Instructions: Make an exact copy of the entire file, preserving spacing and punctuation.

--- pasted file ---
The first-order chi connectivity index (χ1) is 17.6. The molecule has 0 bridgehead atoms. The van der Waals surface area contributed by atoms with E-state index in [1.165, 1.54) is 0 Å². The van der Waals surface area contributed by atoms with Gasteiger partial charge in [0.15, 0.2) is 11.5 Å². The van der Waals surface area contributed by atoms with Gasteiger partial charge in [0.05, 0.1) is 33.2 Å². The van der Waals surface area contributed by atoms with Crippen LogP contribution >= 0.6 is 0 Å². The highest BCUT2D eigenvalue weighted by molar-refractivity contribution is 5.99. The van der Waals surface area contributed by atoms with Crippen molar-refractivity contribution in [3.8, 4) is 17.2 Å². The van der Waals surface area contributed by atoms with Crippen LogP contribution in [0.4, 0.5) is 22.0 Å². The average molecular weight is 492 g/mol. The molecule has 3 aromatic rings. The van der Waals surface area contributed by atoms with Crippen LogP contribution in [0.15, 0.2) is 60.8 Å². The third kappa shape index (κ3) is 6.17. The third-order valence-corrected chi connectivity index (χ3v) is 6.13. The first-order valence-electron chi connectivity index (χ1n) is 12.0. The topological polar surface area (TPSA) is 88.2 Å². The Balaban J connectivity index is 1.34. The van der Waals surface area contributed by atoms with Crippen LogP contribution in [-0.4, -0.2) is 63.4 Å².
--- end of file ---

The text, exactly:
The first-order chi connectivity index (χ1) is 17.6. The molecule has 0 bridgehead atoms. The van der Waals surface area contributed by atoms with E-state index in [1.165, 1.54) is 0 Å². The van der Waals surface area contributed by atoms with Gasteiger partial charge in [0.15, 0.2) is 11.5 Å². The van der Waals surface area contributed by atoms with Gasteiger partial charge in [0.05, 0.1) is 33.2 Å². The van der Waals surface area contributed by atoms with Crippen LogP contribution >= 0.6 is 0 Å². The highest BCUT2D eigenvalue weighted by molar-refractivity contribution is 5.99. The van der Waals surface area contributed by atoms with Crippen molar-refractivity contribution in [3.8, 4) is 17.2 Å². The van der Waals surface area contributed by atoms with Crippen LogP contribution in [0.4, 0.5) is 22.0 Å². The average molecular weight is 492 g/mol. The molecule has 3 aromatic rings. The van der Waals surface area contributed by atoms with Crippen LogP contribution in [0.15, 0.2) is 60.8 Å². The third kappa shape index (κ3) is 6.17. The third-order valence-corrected chi connectivity index (χ3v) is 6.13. The first-order valence-electron chi connectivity index (χ1n) is 12.0. The topological polar surface area (TPSA) is 88.2 Å². The Balaban J connectivity index is 1.34. The van der Waals surface area contributed by atoms with Crippen LogP contribution in [-0.4, -0.2) is 63.4 Å².